[FOM] The QED Manifesto today
gbuday at gmail.com
Mon Jan 26 17:25:49 EST 2009
Catarina Dutilh asks:
> Here is a question within the context of the recent discussions on the 'QED Manifesto': are the tools used for the fomalization of mathematics mentioned so far (Mizar, Isabelle, Coq etc.) mainly intended to formalize proofs of theorems that have already been proved, or are they also used to prove *new* theorems, i.e. to 'discover' mathematical facts thus far unknown?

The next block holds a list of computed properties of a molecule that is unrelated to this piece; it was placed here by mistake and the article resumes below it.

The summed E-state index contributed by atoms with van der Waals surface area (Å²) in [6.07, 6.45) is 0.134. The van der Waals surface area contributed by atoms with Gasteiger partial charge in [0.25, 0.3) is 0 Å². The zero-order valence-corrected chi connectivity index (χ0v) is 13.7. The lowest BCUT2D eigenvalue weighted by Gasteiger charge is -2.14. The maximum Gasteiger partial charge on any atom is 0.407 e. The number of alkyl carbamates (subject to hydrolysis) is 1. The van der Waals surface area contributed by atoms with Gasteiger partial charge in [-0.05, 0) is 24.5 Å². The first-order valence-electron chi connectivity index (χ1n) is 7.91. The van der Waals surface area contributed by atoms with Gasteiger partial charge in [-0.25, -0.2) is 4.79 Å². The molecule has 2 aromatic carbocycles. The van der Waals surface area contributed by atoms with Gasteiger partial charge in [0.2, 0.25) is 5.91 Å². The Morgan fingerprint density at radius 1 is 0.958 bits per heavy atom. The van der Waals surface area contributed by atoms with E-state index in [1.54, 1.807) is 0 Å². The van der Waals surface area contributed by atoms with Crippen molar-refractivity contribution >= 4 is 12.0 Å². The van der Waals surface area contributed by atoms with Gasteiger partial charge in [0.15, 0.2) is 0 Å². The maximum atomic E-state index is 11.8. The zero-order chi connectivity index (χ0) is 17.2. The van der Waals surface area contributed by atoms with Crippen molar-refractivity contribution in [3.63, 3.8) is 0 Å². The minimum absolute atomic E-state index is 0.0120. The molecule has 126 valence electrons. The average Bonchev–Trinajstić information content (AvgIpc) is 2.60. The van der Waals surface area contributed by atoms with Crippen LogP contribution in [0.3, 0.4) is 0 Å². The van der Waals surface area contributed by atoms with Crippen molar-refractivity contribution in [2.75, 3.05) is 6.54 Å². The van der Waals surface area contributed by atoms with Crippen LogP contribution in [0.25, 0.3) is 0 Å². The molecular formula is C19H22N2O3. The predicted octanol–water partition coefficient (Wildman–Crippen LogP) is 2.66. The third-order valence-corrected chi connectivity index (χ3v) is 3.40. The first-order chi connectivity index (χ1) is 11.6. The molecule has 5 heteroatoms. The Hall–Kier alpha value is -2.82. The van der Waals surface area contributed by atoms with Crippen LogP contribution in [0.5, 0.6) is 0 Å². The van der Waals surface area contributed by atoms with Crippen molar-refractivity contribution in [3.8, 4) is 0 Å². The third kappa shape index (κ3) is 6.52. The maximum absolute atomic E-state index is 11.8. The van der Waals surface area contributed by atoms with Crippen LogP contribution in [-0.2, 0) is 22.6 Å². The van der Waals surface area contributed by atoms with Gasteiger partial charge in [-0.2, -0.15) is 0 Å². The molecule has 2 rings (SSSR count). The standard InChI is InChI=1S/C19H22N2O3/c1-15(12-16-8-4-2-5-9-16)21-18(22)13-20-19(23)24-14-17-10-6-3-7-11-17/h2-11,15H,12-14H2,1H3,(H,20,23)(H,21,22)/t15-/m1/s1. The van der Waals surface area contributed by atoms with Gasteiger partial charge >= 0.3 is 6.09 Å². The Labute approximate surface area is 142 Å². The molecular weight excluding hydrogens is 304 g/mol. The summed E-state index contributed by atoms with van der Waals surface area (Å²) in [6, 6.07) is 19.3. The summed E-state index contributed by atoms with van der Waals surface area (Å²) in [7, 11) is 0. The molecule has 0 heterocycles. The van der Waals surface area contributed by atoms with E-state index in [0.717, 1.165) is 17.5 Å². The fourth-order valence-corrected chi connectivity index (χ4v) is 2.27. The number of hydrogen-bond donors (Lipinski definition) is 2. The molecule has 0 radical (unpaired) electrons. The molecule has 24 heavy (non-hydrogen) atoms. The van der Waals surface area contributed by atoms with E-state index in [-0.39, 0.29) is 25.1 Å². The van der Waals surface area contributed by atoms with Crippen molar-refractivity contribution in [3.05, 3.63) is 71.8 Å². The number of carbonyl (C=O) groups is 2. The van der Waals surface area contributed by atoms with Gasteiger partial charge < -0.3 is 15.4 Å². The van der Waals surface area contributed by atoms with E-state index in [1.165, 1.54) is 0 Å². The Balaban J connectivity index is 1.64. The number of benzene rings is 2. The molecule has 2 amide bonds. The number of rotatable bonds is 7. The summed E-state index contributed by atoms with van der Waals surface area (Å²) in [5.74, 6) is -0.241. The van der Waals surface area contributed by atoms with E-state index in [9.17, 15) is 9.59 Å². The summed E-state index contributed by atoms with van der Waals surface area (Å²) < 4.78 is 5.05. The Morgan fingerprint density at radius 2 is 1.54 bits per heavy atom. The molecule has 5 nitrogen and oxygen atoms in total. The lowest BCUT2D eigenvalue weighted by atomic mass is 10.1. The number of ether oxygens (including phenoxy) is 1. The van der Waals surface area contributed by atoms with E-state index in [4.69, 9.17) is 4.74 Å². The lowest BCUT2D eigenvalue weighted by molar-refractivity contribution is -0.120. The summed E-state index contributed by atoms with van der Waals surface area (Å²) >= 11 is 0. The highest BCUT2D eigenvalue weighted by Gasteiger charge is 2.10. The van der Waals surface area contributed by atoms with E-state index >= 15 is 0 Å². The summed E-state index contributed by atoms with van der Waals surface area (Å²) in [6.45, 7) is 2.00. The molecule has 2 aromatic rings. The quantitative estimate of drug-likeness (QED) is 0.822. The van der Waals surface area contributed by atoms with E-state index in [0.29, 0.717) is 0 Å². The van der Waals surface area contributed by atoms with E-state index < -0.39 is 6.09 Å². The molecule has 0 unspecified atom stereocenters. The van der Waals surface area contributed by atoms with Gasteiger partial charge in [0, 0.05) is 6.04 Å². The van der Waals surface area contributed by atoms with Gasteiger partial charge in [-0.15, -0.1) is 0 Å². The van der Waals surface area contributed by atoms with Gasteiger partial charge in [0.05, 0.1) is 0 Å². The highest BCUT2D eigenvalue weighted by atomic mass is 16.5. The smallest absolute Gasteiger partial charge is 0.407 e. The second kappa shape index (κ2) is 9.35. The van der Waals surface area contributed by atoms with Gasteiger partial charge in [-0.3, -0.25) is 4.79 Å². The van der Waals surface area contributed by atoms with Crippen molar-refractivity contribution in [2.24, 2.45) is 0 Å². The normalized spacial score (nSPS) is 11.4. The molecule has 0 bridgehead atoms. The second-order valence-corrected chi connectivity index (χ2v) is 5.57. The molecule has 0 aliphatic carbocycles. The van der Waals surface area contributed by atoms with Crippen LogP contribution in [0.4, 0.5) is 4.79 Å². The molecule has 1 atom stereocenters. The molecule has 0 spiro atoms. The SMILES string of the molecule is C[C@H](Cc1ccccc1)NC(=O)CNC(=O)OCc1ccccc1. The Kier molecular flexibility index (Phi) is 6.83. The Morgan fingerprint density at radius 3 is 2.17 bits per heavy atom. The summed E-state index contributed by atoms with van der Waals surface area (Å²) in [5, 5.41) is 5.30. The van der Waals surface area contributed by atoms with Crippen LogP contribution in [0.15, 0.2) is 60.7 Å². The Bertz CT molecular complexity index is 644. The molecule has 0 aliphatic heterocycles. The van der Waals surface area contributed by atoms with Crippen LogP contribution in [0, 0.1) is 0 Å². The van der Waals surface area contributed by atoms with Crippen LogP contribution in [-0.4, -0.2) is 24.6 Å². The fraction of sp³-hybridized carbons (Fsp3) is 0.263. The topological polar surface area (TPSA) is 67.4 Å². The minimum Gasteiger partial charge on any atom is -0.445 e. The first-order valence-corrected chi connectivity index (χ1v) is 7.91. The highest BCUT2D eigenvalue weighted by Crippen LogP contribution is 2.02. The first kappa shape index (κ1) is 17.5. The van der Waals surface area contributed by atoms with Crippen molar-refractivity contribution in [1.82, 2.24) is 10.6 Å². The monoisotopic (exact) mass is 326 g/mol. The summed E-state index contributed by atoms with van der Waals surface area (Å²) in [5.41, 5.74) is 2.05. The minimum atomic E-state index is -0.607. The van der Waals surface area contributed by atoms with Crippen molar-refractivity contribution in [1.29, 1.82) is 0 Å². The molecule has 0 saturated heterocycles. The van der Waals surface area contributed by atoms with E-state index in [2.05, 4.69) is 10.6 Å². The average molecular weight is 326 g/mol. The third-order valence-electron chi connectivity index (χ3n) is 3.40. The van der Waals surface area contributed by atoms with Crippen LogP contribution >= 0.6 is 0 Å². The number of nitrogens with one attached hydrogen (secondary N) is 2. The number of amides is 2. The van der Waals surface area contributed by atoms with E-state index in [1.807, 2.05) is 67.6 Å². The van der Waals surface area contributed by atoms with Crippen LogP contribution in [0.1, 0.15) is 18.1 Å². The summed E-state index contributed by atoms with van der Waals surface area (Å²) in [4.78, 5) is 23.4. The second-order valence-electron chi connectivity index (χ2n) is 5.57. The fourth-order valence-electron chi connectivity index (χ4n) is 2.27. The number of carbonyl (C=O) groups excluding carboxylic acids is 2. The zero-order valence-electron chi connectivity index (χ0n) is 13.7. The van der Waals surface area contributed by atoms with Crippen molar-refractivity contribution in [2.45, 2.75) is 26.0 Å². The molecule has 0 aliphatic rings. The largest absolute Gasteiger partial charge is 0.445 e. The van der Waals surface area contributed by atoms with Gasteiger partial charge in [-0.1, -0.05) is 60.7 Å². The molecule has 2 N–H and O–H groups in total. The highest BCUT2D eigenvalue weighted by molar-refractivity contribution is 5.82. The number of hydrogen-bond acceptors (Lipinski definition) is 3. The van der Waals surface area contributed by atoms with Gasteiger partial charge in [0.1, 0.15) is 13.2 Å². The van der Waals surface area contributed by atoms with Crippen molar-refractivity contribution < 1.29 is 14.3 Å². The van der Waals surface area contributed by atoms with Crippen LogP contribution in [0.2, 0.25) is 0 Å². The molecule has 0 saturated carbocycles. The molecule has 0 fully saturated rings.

The paper by Perlis et al describes mathematics as having short
theorems. Should we accept this, we can conclude that the new theorems
proven with proof assistants are not theorems of mathematics, as they
are about large definitions, e.g. the type soundness of a programming
language. And, is a theorem about a security protocol a theorem of
mathematics? A theorem about a floating-point hardware device? I guess
Pure mathematical theorems proved by proof assistants, like the
four-colour theorem are usually about known conjectures. Others might
cite an example of a new theorem, which I do not know.
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